Using medical marijuana has something of a bad reputation, mostly because people associate some bad side effects with the usage of cannabis. Most of this is however based on wrong or misinterpreted information, and when used responsibly medical marijuana can be a very safe and excellent pain treatment. We give you an overview of the side effects of using medical marijuana, where we consider both the possible addictive properties and the psychoactive response of marijuana.
Marijuana and addiction
A commonly asked question is: can I get addicted to medical marijuana? The short answer is no. Cannabis does not contain any addictive substances to which you can get physically addicted. There are also no physical withdrawal effects when you have not used marijuana for a while, such as you do see with opioid abuse or alcoholism. However, that does not mean that using medical marijuana is completely risk free! Like any other activity or experience it is possible to get ‘physiologically’ addicted. Studies have found that users of marijuana can start to get depended on the use of marijuana, to the extent that they might function worse when not using it, both mentally and physically. Another common symptom of addiction would be missing out on things that previously were a standard part of your routine, or engaging in certain behaviors in order to get marijuana. This shows that using medical marijuana does have some risks attached to it and that medical marijuana, like any other medicine or drug, should be used with caution and under medical supervision.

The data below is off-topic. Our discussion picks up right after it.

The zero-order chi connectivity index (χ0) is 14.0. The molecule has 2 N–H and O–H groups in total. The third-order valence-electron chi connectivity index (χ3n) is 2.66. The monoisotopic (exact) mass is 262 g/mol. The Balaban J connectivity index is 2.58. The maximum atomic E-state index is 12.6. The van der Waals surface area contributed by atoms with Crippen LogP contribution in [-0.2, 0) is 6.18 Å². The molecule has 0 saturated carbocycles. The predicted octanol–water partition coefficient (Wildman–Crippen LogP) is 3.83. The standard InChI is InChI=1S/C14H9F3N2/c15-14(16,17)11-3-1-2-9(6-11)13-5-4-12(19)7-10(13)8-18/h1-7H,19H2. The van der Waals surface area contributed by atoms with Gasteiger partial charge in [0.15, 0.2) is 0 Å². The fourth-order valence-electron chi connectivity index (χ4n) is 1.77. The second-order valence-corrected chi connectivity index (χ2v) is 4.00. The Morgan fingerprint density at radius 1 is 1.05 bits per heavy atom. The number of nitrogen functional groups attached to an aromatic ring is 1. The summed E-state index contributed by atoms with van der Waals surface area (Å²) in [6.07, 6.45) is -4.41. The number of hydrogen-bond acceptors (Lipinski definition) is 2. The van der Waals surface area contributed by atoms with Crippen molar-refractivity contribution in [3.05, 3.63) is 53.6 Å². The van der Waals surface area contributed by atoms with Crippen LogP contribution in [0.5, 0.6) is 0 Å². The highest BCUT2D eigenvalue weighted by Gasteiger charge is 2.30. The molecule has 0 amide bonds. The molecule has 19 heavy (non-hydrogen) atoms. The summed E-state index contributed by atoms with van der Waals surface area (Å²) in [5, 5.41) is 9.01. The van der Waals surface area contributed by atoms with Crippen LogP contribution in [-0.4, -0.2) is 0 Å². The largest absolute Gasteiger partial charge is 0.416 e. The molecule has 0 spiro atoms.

A gateway drug?
Even though marijuana is not physically addictive, an often-heard counterargument against marijuana is that it is a ‘gateway drug’. What is most commonly meant is that by using marijuana you are more likely to then switch to harder drug use, which have an actual addictive effect. There is however little to no data to support this and most studies in fact point to other factors, such as criminalization and prohibition, as the primary indications for later hard drugs usage. Other studies also show that in states where medical marijuana has been legalized there is a significant drop in opioid overdose morality, cutting this rate by almost 25 percent. All this shows that medical marijuana, especially when used responsibly, is not a gateway drug at all and might in fact be the opposite of that.
What you feel when using medical marijuana
Using medical marijuana has physical effects on your body and your mind, which mainly stem from the THC in the cannabis plant. This is the substance that is responsible for the ‘high’ most people associate with using marijuana. Luckily it is possible to find strains of marijuana that are low in THC and still high in CBD, the substance responsible for many of the pain-relieving properties of medical marijuana. THC can have many side effects, which vary from person to person and heavily depend on the ingestion method. Common side effects include:
- Increasing heart rate
- Change of appetite
- Change in digestion
- Disorientation and other alteration of your sense
- Slower reaction times and body movements
- ‘Cottonmouth’: a dry mouth.
These effects can range from very weak to intense and may last for hours or just minutes. In order to properly get used to them we would recommend starting with small amounts of cannabis and slowly increasing the dosage. This allows you to get accommodated and to determine the right dosage that treats your medical problems. And if you decide that this is not what you are after you can always choose a cannabis strain that is low in THC, so these effects are barely noticeable anymore. For others the euphoric effects of medical marijuana might be desirable, so choose what you like best!